Turn on the TV, open any newspaper, or go online. However you choose to get your news, one thing seems clear: Millennials are everywhere these days. There is a lot of curiosity and excitement around this generation and for good reason. Born between 1980 and 1995, Millennials will make up 50% of the American workforce by 2020.
A Google search for Baby Boomers will also give you a slew of articles. With approximately 10,000 Boomers (born between 1946 and 1964) turning 65 every day, there is a lot of interest in how this generation will redefine retirement and the consequent implications.
Understanding what inspires and motivates these generations has become more important than ever for organizations.
Then there’s Generation X. Full disclosure: I am a Gen Xer, and I love it. I love that I was a child of the ’80s and ’90s. I love that I can tell you what it’s like to work on a Commodore 64 or a MacBook Air. I love that I grew up in a time when TV shows had theme songs and that I can remember wondering aloud if this “internet thing” was going to last. But there is no denying that in the world of generational research and theory, Xers are sometimes the forgotten middle child. Cue the violin.
Why so lost in the middle? Xers are 20 million less in population than both Boomers and Millennials (we can thank the pill for that). And, just like any other generation, they are unique. Understanding how to engage and motivate this complex generation sandwiched between two larger ones has proven difficult for organizations. Gen Xers are in their late 30s and 40s and ready to take that next step whether it be a promotion, pay raise, or the modern corner office. But many Xers have found their career paths blocked, or at least stalled, by the “the gray ceiling,” a phenomenon where Baby Boomers stay longer in their senior-level positions instead of retiring. And many organizations are at a loss as to what to do about it.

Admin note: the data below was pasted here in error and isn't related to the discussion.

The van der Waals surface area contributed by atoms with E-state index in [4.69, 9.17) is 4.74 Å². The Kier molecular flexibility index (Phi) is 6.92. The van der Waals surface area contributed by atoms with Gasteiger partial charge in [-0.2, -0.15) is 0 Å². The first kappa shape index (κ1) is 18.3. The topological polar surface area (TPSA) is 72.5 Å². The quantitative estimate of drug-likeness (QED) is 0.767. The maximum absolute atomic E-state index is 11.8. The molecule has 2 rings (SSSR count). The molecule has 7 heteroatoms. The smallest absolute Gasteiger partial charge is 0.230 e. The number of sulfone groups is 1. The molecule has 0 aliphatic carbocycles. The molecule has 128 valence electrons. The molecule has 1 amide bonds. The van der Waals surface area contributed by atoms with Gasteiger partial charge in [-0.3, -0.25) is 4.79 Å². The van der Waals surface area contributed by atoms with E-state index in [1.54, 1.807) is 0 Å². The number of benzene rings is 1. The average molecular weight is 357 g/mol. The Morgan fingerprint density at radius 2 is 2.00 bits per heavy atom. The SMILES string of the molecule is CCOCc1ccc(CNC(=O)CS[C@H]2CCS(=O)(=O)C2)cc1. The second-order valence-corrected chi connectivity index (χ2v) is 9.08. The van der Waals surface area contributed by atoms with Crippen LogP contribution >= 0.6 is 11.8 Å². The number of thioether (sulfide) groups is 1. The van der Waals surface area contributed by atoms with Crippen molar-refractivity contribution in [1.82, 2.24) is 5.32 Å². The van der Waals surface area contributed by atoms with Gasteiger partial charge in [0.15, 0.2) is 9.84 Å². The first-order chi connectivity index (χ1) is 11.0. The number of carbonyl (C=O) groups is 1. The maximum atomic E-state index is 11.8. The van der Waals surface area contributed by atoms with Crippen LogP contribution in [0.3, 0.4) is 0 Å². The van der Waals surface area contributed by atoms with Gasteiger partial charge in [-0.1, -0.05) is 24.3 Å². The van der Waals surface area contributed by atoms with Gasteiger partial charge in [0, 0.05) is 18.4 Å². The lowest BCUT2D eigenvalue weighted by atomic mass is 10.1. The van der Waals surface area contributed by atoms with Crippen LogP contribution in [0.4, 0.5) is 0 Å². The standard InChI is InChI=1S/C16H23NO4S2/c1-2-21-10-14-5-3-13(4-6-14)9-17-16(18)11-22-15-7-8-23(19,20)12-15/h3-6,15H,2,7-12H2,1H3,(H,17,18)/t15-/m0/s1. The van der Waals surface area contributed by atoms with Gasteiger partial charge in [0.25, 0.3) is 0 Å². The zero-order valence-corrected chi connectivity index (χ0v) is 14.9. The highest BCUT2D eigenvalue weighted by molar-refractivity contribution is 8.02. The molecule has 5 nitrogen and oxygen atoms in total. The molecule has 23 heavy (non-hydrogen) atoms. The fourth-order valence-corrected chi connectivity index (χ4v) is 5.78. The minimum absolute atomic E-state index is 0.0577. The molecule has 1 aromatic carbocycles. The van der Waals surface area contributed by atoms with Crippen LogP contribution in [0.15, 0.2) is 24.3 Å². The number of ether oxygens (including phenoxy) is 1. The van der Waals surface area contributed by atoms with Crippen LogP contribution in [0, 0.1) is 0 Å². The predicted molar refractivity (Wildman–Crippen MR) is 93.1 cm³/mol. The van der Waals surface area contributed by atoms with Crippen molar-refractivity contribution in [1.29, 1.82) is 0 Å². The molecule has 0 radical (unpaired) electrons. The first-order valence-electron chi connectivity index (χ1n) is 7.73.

Some Gen Xers are taking things into their own hands. They are leaving for other companies, starting their own businesses, or freelancing to meet their professional and personal needs. But what can companies do with restless Xers when there is no way around or through the gray ceiling?
#1 – Offer real opportunities for advancement and growth while appealing to Xers’ values and traits.
Show the Gen Xers on your team that their climb to the top, while perhaps in limbo, will be worth the wait because your company understands what’s important.
#2 – Help Gen Xers balance work and life commitments.
Many Gen Xers are the children of divorced parents who placed a high value on professional growth at the expense of time spent with family. As a result, Xers now prioritize work-life balance. They want to be at home in time for dinner. They want to make it to the T-ball games. Many are choosing jobs closer to home over higher salaries.
#3 – Give them mobility and autonomy.
Gen Xers are used to doing things on their own with minimal supervision. Avoid micromanagement and allow Gen Xers to work independently, trusting them to get the job done.
As an employer, you cannot afford to let Xers disengage because they are the vast majority of future leaders. Here are some bonus tips:
- Offer telecommuting and flexible work schedules to help Gen Xers juggle work and family.
- Utilize comp days as incentives for productivity. Awards banquets and incentives that take place outside of work hours rarely appeal to Xers as it is now the thing keeping them from being with their families.
- Provide personal time-saving services (e.g., dry cleaning) as perks.
- Keep red tape to a minimum. Instead, encourage free thinking and entrepreneurialism.
- Make sure meetings have a point and are beneficial.
Remember: an Xer’s loyalty is not always steadfast and unwavering. This is an entrepreneurial and self-driven generation. Jumping into a different industry or starting a new venture may involve some risk for an Xer, but so does staying in a go-nowhere job. Work with them on their future before you become their past.